In the nineteenth century, meat production underwent radical changes, turning into a mass-scale and industrial process that was based on the new norms of hygiene and veterinary medicine. Anthropologists and cultural historians have pointed out that, in a western European context, this also entailed the marginalization of the slaughterhouses, which were excluded from urban life and made anonymous and invisible. This article examines the case of the Moscow public abattoir (1886–88) and argues that, instead of being marginalized, it emerged as one of the city's landmarks due to its important symbolic role in the Russian discussions on modernization and ‘Europeanness’.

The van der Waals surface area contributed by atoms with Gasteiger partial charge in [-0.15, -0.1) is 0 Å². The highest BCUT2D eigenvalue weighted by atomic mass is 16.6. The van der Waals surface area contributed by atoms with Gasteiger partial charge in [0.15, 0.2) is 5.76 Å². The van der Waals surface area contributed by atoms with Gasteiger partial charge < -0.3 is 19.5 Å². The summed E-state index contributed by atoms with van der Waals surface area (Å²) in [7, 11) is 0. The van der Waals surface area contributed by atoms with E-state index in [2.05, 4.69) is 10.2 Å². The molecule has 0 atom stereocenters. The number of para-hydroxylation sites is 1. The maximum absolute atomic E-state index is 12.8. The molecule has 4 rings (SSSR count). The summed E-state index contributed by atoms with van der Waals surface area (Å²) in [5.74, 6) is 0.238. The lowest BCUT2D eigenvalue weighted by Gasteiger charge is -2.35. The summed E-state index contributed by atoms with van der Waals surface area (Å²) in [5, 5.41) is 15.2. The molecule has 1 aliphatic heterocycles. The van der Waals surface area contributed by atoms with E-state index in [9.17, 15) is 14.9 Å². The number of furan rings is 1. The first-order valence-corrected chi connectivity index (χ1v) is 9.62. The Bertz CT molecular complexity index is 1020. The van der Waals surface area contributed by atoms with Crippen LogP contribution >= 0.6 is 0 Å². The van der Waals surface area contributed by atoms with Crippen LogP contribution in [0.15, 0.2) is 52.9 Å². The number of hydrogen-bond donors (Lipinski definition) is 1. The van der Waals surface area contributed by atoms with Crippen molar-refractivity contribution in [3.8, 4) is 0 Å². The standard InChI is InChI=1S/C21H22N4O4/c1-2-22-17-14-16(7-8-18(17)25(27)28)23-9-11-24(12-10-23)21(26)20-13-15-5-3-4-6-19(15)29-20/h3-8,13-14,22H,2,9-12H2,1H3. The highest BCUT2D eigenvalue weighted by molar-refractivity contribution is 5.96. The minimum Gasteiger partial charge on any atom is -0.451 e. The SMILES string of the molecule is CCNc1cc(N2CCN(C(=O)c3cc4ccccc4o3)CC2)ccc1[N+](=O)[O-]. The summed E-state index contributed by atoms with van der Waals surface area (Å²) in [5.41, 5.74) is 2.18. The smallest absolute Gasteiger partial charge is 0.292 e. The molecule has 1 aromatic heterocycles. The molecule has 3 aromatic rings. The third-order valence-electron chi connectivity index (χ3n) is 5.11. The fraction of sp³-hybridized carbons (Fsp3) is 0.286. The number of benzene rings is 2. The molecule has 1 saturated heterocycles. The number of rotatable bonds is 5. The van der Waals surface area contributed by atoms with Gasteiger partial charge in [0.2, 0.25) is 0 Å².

Email your librarian or administrator to recommend adding this journal to your organisation's collection.
* Views captured on Cambridge Core between <date>. This data will be updated every 24 hours.
Usage data cannot currently be displayed